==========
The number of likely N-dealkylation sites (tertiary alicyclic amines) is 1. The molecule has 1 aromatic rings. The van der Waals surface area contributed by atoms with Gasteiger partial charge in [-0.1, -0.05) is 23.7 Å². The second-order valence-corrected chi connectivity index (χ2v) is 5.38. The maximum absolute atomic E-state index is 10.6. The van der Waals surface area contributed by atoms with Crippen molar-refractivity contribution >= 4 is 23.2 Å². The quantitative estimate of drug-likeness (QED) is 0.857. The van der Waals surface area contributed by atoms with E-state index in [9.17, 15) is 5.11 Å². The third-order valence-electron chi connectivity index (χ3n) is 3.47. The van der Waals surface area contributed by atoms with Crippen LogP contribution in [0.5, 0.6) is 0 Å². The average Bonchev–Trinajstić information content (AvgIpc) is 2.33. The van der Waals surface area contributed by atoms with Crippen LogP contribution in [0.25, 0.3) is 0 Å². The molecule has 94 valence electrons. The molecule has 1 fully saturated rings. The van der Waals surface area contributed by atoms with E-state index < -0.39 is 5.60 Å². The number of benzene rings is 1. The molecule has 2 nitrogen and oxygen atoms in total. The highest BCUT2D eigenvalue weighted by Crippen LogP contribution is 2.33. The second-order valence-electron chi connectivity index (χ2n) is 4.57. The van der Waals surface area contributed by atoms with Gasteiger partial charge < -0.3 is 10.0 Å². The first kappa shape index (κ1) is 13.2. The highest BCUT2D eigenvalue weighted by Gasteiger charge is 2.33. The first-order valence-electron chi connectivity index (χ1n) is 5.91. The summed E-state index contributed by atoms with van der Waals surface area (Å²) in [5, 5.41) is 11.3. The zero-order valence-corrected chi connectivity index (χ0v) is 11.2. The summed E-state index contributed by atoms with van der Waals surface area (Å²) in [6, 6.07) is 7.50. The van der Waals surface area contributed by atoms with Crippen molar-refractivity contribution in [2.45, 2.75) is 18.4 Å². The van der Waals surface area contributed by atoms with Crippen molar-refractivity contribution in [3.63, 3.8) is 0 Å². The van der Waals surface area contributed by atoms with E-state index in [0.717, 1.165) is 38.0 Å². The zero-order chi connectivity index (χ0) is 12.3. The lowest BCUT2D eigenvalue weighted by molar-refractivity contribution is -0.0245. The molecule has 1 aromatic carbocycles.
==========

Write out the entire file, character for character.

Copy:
The number of likely N-dealkylation sites (tertiary alicyclic amines) is 1. The molecule has 1 aromatic rings. The van der Waals surface area contributed by atoms with Gasteiger partial charge in [-0.1, -0.05) is 23.7 Å². The second-order valence-corrected chi connectivity index (χ2v) is 5.38. The maximum absolute atomic E-state index is 10.6. The van der Waals surface area contributed by atoms with Crippen molar-refractivity contribution >= 4 is 23.2 Å². The quantitative estimate of drug-likeness (QED) is 0.857. The van der Waals surface area contributed by atoms with E-state index in [9.17, 15) is 5.11 Å². The third-order valence-electron chi connectivity index (χ3n) is 3.47. The van der Waals surface area contributed by atoms with Crippen LogP contribution in [0.5, 0.6) is 0 Å². The average Bonchev–Trinajstić information content (AvgIpc) is 2.33. The van der Waals surface area contributed by atoms with Crippen LogP contribution in [0.25, 0.3) is 0 Å². The molecule has 94 valence electrons. The molecule has 1 fully saturated rings. The van der Waals surface area contributed by atoms with E-state index < -0.39 is 5.60 Å². The number of benzene rings is 1. The molecule has 2 nitrogen and oxygen atoms in total. The highest BCUT2D eigenvalue weighted by Crippen LogP contribution is 2.33. The second-order valence-electron chi connectivity index (χ2n) is 4.57. The van der Waals surface area contributed by atoms with Gasteiger partial charge < -0.3 is 10.0 Å². The first kappa shape index (κ1) is 13.2. The highest BCUT2D eigenvalue weighted by Gasteiger charge is 2.33. The first-order valence-electron chi connectivity index (χ1n) is 5.91. The summed E-state index contributed by atoms with van der Waals surface area (Å²) in [5, 5.41) is 11.3. The zero-order valence-corrected chi connectivity index (χ0v) is 11.2. The summed E-state index contributed by atoms with van der Waals surface area (Å²) in [6, 6.07) is 7.50. The van der Waals surface area contributed by atoms with Crippen molar-refractivity contribution in [2.45, 2.75) is 18.4 Å². The van der Waals surface area contributed by atoms with Crippen molar-refractivity contribution in [3.63, 3.8) is 0 Å². The van der Waals surface area contributed by atoms with E-state index in [0.717, 1.165) is 38.0 Å². The zero-order chi connectivity index (χ0) is 12.3. The lowest BCUT2D eigenvalue weighted by molar-refractivity contribution is -0.0245. The molecule has 1 aromatic carbocycles.